The production of the first subway car of the high-speed metro line connecting the heart of Turkey's metropolis to the mega Istanbul Airport has been completed and laid on the tracks, the nation’s transport and infrastructure minister said on Sunday.
Performance tests will start later this month after all the cars to be used on the route are combined in the maintenance center, Adil Karaismailoğlu said in a statement.
The new line will whisk passengers from Gayrettepe, in Şişli on Istanbul's European side, to the new airport in just 35 minutes.
The subway will stretch 37.5 kilometers, includes nine stations and will be the country's fastest metro line, operating at a speed of 120 kilometers per hour (75 miles per hour).
Karaismailoğlu, who said that the first train was placed in the section between Göktürk-Kağıthane, stressed that production of 10 subway cars will be completed and laid on the tracks by the end of the year. The new line was earlier expected to be completed in August 2021.
“While the maximum speed of the subway is 80 kilometers per hour, for the first time in Turkey, this metro system, as well as these cars, of which we have completed the production of the first one, were made for a speed of 120 kilometers per hour,” Karaismailoğlu noted.
He emphasized that local resources are prioritized in the manufacturing of the subway cars just as it is with the manufacturing of the metro line.
The minister noted that 136 of the trains to be used in the Gayrettepe-Istanbul Airport metro will be produced in Turkey with a condition that they must have a locality ratio of at least 60%.
“This metro line will not only connect Istanbul Airport to all parts of Istanbul but will also increase our domestic metro manufacturing capacity. It will make a significant contribution to producing the world’s fastest subways,” Karaismailoğlu said.
The minister further explained that 10 excavation machines were used simultaneously for the first time in a metro project in the country.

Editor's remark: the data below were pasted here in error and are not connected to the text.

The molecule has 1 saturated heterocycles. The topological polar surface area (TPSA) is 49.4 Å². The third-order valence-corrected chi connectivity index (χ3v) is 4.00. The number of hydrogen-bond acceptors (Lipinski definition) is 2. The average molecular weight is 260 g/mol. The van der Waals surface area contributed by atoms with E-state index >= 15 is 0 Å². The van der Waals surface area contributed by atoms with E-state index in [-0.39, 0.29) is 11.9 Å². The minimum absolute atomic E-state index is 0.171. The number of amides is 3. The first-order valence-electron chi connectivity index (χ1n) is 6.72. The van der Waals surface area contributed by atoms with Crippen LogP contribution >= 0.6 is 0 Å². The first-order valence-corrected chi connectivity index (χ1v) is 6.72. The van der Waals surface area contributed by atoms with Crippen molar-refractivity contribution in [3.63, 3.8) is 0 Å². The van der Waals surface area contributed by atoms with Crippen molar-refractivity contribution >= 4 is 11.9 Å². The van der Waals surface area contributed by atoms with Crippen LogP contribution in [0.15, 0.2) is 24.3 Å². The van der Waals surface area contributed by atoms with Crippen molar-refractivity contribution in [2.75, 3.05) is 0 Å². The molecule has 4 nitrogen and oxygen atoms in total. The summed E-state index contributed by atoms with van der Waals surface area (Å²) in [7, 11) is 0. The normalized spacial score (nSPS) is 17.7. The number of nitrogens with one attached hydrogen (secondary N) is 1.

The line is expected to serve around 600,000 Istanbulites per day. It will pass through the districts of Beşiktaş, Şişli, Kağıthane, Eyüp and Arnavutköy and is expected to significantly reduce the city’s traffic load.
The country’s officials previously said the aim was to make Istanbul's the most widespread transportation network in the world with its 190 kilometers of tunnels and 1,100 kilometers of metro lines.
Rising from the outskirts of Turkey’s most populous city, perched on the shores of the Black Sea, Istanbul Airport was officially opened on Oct. 29, 2018, coinciding with the 95th anniversary of the founding of the Turkish Republic.
Its first phase became fully operational on April 7 when it took over air traffic control from the now-closed Atatürk Airport.
Atatürk Airport was one of the busiest in Europe. The location is being transformed and it is now used for training activities, aviation fairs and civil works, while some parts are to be converted into a public park.
Istanbul Airport can handle 90 million passengers per year in its current phase of development, which, while a high figure, is nothing compared to its planned capacity of up to 200 million after the completion of all four phases and the construction of six runways, scheduled to be completed by 2028. It will be home to more than 100 airlines flying to over 300 destinations around the world.
From April 2019 to the end of last year, it had served 52.2 million passengers.
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